Harvard’s discrimination against Asian Americans must end.

The Justice Department confirmed last week that it is examining claims of racial discrimination against Asian Americans in university admissions. It is possible that this will result in investigations and lawsuits targeting our nation’s most competitive schools.

This is a significant and welcome development. If the Justice Department follows through — as it should — what its lawyers will find at Harvard University and other Ivy League schools is an unfair and unconstitutional process that restricts the number of Asians admitted. That should alarm all Americans.

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What Is Harvard Hiding?

In 2015 a coalition of more than 60 Asian-American groups filed a complaint with the Justice Department Civil Rights Division that alleges admissions discrimination at Harvard University, and the details are striking. In 1993 about 20% of Harvard students were Asian-American, and that figure has barely budged over two decades, even as the Asian-American share of the U.S. population has grown rapidly. Harvard’s admitted class of 2021 is 22% Asian-American, according to data on the university’s website, and the numbers are roughly consistent at Princeton, Yale and other Ivy League schools.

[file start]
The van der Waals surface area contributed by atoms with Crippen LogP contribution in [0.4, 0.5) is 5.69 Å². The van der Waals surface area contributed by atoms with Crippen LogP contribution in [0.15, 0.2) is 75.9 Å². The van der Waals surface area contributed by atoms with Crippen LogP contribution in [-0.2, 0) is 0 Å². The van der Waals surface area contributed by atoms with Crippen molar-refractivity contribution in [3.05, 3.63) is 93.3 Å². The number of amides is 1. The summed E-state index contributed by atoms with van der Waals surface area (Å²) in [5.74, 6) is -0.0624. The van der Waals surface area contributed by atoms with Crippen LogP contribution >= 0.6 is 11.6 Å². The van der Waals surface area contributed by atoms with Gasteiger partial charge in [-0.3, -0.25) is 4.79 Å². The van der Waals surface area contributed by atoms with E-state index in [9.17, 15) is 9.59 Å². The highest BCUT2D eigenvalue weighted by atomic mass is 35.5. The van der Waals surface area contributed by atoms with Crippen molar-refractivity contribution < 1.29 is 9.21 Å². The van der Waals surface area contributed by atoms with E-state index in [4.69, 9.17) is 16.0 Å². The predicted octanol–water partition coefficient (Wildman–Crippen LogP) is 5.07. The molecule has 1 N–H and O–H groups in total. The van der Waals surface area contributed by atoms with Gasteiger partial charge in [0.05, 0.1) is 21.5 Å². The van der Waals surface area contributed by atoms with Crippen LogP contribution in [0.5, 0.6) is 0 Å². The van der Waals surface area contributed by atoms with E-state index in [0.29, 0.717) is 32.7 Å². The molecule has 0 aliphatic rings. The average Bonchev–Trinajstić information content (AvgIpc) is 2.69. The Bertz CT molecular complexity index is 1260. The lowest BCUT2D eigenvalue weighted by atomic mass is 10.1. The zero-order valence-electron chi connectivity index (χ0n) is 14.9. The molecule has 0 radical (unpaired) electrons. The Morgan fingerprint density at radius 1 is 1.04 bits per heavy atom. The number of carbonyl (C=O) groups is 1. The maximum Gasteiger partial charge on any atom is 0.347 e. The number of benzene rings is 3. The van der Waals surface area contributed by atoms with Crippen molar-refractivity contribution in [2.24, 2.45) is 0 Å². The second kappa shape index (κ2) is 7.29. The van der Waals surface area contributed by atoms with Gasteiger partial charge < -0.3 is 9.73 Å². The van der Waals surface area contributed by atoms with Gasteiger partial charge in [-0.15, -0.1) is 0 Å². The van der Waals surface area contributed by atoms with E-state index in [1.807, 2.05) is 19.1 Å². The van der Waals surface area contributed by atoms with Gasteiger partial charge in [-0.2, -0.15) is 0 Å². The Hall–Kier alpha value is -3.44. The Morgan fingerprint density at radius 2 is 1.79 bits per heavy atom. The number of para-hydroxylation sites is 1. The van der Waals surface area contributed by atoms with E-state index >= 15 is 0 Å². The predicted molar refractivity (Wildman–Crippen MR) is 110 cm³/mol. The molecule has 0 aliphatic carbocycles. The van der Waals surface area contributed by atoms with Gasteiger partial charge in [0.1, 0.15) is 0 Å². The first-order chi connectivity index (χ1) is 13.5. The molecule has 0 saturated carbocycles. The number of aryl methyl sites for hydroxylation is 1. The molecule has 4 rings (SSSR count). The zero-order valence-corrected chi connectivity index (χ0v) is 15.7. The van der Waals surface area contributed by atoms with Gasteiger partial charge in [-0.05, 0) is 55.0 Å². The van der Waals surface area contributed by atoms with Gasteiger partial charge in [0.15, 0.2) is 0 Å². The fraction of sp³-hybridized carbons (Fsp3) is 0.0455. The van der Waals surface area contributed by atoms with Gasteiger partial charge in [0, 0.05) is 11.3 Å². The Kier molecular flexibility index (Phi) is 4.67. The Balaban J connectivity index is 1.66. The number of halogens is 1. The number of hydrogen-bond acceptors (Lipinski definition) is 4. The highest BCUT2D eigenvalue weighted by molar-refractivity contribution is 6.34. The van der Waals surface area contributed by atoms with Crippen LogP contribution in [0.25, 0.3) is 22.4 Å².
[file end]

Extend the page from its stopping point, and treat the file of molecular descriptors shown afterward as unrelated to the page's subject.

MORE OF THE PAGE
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Affirmative Action Battle Has a New Focus: Asian-Americans

By most standards, Austin Jia holds an enviable position. A rising sophomore at Duke, Mr. Jia attends one of the top universities in the country, setting him up for success.

But with his high G.P.A., nearly perfect SAT score and activities — debate team, tennis captain and state orchestra — Mr. Jia believes he should have had a fair shot at Harvard, Princeton, Columbia and the University of Pennsylvania. Those Ivy League colleges rejected him after he applied in the fall of 2015.

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